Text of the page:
Their happiness was once again short-lived. Tom wanted to take on a position in Africa and saw no issue uprooting his family. Simone refused to give up the life she had made in Port Charles, and Tom left his wife and child behind. Simone would meet Justus Ward shortly after and found romance with the lawyer.

Tom later returned to Port Charles, hoping to rekindle a romance with Simone despite her moving on. Simone and Justus eventually got engaged, although her young son had trouble adjusting to the new man in her life. The problems with Tommy frustrated Justus, and he was impatient with the child, much to Simone’s dismay. Simone chose to break off the engagement and leave Port Charles.

Dr. Simone Revelle-Hardy was featured on GH from 1987 through 1997. This run of 10 years was the longest for any Black character in the show’s history until Epiphany Johnson’s run began in 2006.


4 thoughts on “GH: NOW IN COLOR

  1. Thank You for starting this. I have really enjoyed GH and it’s sometimes Black characters. Nice to see the “formal”, recognition. I winder, however, no more info on the Ward Family. Mary May, Keesha, Faith? Also how they are connected to the Spensers, Quartermaines and Webbers. Let’s not forget, Valerie Spenser. Guess you have to save something for the next installment. 😊👍🏽

    1. I have loved working on this project as a GH fan and an ally. I am thankful to share the info I’ve learned and glad to know people are enjoying it. The next installment is much more in depth with more detailed summaries of storylines. There is also a better perspective on the critical and commercial state the soap opera was in at the time. And of course, the Ward family is the focus of Part 2!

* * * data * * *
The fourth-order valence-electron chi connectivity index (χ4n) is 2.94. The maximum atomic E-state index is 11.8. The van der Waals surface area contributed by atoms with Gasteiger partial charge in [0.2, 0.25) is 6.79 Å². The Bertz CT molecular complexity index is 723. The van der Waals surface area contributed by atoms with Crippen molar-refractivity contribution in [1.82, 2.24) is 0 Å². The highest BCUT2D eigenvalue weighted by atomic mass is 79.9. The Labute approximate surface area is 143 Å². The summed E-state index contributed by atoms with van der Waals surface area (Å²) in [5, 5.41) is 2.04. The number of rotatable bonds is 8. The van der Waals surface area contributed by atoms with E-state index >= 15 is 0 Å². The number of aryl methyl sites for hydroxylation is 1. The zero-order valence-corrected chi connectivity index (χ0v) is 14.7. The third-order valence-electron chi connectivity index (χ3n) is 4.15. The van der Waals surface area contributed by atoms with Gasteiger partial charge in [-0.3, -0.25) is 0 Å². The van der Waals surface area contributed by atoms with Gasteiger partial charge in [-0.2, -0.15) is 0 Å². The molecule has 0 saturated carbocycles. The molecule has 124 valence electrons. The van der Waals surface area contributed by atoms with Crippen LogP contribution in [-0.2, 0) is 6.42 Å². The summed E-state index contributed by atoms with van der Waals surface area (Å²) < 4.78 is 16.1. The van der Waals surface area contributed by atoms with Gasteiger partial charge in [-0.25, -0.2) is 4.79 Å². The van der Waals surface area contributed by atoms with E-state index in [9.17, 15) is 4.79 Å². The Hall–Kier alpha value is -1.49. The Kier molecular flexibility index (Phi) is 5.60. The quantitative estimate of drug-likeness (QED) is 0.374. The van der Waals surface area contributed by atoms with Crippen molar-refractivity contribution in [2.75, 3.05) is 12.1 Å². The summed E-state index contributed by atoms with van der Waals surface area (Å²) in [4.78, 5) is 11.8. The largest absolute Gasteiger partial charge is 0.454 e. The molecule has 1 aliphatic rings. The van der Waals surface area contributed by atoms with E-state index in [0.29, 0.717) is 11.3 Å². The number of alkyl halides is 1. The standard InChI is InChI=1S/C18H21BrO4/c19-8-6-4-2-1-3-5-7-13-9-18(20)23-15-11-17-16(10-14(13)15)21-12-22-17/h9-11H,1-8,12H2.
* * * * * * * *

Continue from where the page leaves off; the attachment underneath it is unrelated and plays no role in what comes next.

2. Two notes of info…Brian Phillips was actually a grad student in Psychology or Sociology, later working with Dr. Gail; not a law student. He and Scott did meet in school.

    Also, Tommy Hardy WAS actually Tom’s biologically. Simone’s racist mom conspired with the Black doctor (can’t recall his name) to rig the tests to make it look like Tom wasn’t the father…because they were angry Simone chose to stay with Tom. But somehow, they found out the truth.

    Kudos to you, though, for giving this historical account of Black people on my favorite daytime show, since I was 9 (for 58 years).

    1. I apologize for the errors- finding accurate and detailed info on soap storylines is surprisingly tricky. Thank you for the positive feedback as well. I may not be part of the community, but the impact of these stories helped shape my experience and reflected the diversity of the real world. I felt sharing what I could be the best way to show my support.